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In March 2013, I gave an opening speech at the
1st ELSI International Symposium,
organized by the
Earth-Life Science Institute (ELSI)
in Tokyo, Japan.
In February 2013, I was invited to participate in a very informal and
therefore very informative workshop at
There are no proceedings, but here is
earlier preview and here is an interview afterwards.
In January 2013, I attended the Origins
of Life Conference at Princeton University. It provided me with a
great opportunity to learn a lot about the field, and to meet many of
the main players.
Also in January, I started a new series of informal lunch conversions,
IPA@IAS, short for Interdisciplinary
Perspectives on Abiogenesis.
In December 2012, I visited the new Earth-Life Science Institute
(ELSI for short)
at Tokyo Tech,
funded by a grant from the
International Research Center Initiative, for which I am one of
the Principle Investigators; see also
a short summary.
In October 2012, our
B612 foundation's project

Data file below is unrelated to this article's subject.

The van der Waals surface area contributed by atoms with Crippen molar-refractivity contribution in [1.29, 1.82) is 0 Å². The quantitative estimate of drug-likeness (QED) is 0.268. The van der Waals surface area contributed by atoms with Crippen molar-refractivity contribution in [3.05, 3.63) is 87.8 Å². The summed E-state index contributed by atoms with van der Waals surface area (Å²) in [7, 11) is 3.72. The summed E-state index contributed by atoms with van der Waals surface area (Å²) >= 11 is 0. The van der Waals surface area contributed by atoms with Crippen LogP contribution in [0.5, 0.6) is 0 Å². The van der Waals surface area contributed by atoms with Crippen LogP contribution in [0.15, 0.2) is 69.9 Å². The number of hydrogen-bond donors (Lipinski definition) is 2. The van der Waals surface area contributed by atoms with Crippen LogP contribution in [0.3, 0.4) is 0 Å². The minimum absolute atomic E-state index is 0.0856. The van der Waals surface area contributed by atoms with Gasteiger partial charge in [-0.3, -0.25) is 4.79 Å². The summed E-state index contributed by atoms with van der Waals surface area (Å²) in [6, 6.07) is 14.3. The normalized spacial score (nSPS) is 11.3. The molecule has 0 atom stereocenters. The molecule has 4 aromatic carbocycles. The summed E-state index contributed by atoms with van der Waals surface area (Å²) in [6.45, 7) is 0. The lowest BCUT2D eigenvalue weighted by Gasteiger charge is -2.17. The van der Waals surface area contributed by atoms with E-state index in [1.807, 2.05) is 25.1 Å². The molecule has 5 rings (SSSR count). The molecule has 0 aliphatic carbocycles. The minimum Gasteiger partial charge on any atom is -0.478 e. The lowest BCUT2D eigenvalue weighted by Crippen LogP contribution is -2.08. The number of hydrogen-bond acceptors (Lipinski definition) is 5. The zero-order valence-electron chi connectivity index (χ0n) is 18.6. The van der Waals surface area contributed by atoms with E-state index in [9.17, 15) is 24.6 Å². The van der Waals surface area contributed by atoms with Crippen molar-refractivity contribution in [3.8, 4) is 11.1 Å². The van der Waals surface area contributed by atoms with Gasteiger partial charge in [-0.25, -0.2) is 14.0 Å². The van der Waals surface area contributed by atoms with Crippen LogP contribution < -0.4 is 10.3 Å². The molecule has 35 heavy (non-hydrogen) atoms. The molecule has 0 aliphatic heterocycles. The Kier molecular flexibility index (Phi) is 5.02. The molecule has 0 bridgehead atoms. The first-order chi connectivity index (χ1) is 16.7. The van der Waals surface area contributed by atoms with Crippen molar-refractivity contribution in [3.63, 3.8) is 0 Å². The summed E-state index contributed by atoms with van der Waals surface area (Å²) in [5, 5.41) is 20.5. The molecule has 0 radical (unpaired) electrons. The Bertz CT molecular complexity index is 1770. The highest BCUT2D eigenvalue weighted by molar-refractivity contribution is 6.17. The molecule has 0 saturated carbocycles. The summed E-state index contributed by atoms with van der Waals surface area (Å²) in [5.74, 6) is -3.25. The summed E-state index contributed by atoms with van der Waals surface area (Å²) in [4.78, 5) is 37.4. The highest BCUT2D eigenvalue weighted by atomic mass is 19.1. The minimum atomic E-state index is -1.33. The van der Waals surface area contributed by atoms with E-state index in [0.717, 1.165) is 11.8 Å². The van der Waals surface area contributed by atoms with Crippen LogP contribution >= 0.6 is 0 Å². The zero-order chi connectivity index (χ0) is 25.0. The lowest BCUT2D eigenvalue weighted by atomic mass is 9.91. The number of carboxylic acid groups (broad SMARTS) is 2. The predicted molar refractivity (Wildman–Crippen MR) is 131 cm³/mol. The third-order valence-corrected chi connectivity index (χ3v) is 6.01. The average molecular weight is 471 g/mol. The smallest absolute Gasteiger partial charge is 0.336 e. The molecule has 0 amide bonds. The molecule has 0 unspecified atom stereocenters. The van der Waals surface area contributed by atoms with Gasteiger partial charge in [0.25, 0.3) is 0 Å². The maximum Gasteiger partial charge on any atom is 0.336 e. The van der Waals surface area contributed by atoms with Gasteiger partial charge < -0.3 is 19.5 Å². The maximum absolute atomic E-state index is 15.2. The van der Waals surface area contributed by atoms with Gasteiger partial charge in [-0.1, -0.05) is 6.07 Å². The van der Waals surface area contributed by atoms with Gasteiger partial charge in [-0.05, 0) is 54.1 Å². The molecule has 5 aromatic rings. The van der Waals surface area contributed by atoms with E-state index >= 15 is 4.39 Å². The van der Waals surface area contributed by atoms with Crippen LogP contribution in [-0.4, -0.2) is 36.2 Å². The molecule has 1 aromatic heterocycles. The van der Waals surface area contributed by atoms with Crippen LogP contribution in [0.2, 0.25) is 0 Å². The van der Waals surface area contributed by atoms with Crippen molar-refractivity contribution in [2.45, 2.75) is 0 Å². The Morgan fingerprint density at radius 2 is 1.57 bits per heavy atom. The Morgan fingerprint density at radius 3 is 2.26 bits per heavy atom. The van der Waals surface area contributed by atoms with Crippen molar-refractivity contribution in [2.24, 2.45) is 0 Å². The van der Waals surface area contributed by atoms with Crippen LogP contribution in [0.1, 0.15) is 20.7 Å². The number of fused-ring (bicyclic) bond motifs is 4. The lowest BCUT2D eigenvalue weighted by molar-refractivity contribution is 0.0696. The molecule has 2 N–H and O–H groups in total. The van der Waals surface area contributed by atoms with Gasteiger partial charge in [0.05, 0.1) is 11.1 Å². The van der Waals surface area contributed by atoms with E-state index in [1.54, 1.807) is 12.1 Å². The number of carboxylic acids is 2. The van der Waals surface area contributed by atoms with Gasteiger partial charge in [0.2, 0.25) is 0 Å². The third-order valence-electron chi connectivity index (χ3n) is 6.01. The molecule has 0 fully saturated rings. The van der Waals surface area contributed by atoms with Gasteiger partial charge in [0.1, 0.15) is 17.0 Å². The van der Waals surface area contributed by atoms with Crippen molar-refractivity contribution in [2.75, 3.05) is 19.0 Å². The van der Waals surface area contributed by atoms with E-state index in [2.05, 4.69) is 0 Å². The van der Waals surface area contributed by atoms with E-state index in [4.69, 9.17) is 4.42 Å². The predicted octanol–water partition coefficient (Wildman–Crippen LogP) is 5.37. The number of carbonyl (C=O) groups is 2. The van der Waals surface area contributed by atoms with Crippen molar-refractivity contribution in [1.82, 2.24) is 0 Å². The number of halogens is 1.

Sentinel was official declared technically sound and on track for a
2017 launch, according to an
independent review panel.
In September 2012, I visited the new
Origins of Life Initiative
at Harvard University, where I enjoyed many fascinating discussions
in the broadly interdisciplinary atmosphere that they have established,
with contributions from astronomers, chemists, geologists, biologists,
mathematicians, and others.
In August 2012, Ataru Tanikawa, Douglas Heggie, Jun Makino and I
finished the first in-depth
of the complete history of the formation of the first hard binary in
core collapse of a dense star cluster.
Also in August, I co-organized MODEST-12
in Kobe, Japan. The
topics focused mostly on multi-scale multi-physics simulations of dense
stellar systems on the first two days, followed by observations of
such systems on the third day.
In June 2012, I visited
at Tokyo Tech. He is
the first scientist who has been able to reproduce the
conditions in the center of the Earth in a laboratory.
Also in June, the B612 foundation
which I co-founded ten years ago, publicly announced our new
as the first privately funded deep space mission, an exciting new development.
In May 2012, I visited
professor in philosophy at the
University of Copenhagen, Denmark.
We decided to start writing essays in dialogue form about three ways
of looking at the world: the every-day way in which the world is just
given; the scientific way in which the world is given as a composition
of atoms and molecules; and the phenomenological way in which the
world as we know it is construsted out of phenomena.
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